• Pete

    Hello all –

    A severe and worsening problem for those concerned with genuine leadership and not merely rulership, is that those most inclined to gravitate toward power, to seek it for its own sake, are often not those best equipped to exercise it wisely. Can’t speak for the UK (I imagine it is the same however), but here in the US, the process by which political leaders make their way into power is so debasing, and so undignified, that the vast majority of people of high character and talent run the other direction from political office. We are not getting the best and the brightest, not by a long shot.

    Politics has always attracted its share of near-do-wells, scoundrels, and assorted crazies, but also used to attract genuinely qualified, good or even great people. This seems no longer to be the case, IMO.

  • David Govett

    Dumb voters elect dumb politicians supported by dumb teachers who produce dumb voters.

  • “Democracy is the worst form of government, except for all those other forms that have been tried from time to time.”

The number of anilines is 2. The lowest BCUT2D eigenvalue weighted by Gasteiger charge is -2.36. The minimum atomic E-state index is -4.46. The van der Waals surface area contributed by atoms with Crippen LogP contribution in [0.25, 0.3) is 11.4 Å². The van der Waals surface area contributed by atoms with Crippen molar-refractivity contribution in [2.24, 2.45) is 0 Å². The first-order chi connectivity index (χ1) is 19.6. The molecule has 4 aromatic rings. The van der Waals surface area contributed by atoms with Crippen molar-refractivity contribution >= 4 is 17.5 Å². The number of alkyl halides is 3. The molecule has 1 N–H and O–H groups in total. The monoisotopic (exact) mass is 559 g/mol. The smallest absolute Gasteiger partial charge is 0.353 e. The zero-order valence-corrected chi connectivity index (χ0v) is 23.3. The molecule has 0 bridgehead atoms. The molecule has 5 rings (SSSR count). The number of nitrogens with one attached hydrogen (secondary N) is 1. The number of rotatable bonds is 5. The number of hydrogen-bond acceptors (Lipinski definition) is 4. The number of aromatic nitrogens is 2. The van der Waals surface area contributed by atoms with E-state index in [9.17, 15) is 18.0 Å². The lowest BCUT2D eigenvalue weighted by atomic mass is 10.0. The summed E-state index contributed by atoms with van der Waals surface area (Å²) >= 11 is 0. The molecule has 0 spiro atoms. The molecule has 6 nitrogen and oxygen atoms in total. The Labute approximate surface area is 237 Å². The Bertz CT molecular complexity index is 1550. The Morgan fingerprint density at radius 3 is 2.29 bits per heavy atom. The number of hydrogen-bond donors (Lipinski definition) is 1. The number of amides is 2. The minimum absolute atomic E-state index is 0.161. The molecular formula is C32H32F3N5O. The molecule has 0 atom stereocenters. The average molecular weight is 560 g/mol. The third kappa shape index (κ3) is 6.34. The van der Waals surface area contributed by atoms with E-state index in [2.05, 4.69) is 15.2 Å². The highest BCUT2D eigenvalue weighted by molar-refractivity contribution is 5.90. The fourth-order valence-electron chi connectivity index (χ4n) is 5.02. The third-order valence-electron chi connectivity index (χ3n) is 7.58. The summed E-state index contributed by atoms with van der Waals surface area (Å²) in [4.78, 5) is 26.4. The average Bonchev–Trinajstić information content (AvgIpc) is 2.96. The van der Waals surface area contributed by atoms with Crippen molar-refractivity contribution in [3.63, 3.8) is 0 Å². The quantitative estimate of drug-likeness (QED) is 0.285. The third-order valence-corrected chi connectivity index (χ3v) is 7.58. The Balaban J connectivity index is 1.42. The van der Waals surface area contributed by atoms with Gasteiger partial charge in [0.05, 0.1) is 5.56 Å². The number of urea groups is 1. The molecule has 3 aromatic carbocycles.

The problem with Dalyrimple is that he appears to believe that if only people would listen to him that things would be better (a lot of other pundits have the same problem).

    He may well be correct. But the point that I think Kim is getting at is that we don’t live in a world where our ideals are a reality. We live in a world where idealism is repeatedly bashed over the head by the cold hard truth of humanity. Despite the largest amount of contribution from the worlds greatest minds that wield the most virtuous intentions, bad people sometimes win and fuck the rest of us over.

    This hasn’t and won’t change. What we should strive for as independent liberty-demanding individuals is that more of humanity gets a chance to learn this most valuable lesson and strive for ideals that we take for granted.

    I feel better about the intrinsic nature of liberty after the recent elections in Iraq wherein the Islamist ticket was repeatedly squashed throughout the region. We bitch about our idiot politicians, and here is a country trying to maintain the resistance against REAL religious oppression via democratic elections.